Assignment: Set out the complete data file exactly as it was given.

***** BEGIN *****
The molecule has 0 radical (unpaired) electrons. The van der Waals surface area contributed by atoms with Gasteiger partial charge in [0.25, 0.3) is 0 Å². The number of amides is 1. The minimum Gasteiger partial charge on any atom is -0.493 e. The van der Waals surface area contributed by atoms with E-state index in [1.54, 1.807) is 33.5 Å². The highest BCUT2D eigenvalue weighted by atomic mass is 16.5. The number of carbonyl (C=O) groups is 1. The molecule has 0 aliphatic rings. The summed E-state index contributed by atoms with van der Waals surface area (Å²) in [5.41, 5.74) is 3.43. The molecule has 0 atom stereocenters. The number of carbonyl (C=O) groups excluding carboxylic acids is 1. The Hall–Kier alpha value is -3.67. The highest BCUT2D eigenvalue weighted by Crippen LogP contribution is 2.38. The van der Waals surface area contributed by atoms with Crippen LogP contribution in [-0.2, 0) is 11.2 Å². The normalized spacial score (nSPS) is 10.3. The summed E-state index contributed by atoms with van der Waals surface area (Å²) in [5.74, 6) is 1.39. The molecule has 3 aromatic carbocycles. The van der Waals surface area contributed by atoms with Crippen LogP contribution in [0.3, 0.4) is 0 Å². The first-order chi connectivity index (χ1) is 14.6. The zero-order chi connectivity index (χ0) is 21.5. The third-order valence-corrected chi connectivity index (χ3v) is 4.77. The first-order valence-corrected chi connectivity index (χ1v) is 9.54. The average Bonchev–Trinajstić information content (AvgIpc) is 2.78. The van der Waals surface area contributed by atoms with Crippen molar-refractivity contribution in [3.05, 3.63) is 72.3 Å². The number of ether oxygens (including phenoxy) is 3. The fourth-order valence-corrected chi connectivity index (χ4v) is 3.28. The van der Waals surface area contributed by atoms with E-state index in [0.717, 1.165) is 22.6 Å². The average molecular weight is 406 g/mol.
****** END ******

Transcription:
The molecule has 0 radical (unpaired) electrons. The van der Waals surface area contributed by atoms with Gasteiger partial charge in [0.25, 0.3) is 0 Å². The number of amides is 1. The minimum Gasteiger partial charge on any atom is -0.493 e. The van der Waals surface area contributed by atoms with E-state index in [1.54, 1.807) is 33.5 Å². The highest BCUT2D eigenvalue weighted by atomic mass is 16.5. The number of carbonyl (C=O) groups is 1. The molecule has 0 aliphatic rings. The summed E-state index contributed by atoms with van der Waals surface area (Å²) in [5.41, 5.74) is 3.43. The molecule has 0 atom stereocenters. The number of carbonyl (C=O) groups excluding carboxylic acids is 1. The Hall–Kier alpha value is -3.67. The highest BCUT2D eigenvalue weighted by Crippen LogP contribution is 2.38. The van der Waals surface area contributed by atoms with Crippen LogP contribution in [-0.2, 0) is 11.2 Å². The normalized spacial score (nSPS) is 10.3. The summed E-state index contributed by atoms with van der Waals surface area (Å²) in [5.74, 6) is 1.39. The molecule has 3 aromatic carbocycles. The van der Waals surface area contributed by atoms with Crippen LogP contribution in [0.3, 0.4) is 0 Å². The first-order chi connectivity index (χ1) is 14.6. The zero-order chi connectivity index (χ0) is 21.5. The third-order valence-corrected chi connectivity index (χ3v) is 4.77. The first-order valence-corrected chi connectivity index (χ1v) is 9.54. The average Bonchev–Trinajstić information content (AvgIpc) is 2.78. The van der Waals surface area contributed by atoms with Crippen molar-refractivity contribution in [3.05, 3.63) is 72.3 Å². The number of ether oxygens (including phenoxy) is 3. The fourth-order valence-corrected chi connectivity index (χ4v) is 3.28. The van der Waals surface area contributed by atoms with E-state index in [0.717, 1.165) is 22.6 Å². The average molecular weight is 406 g/mol.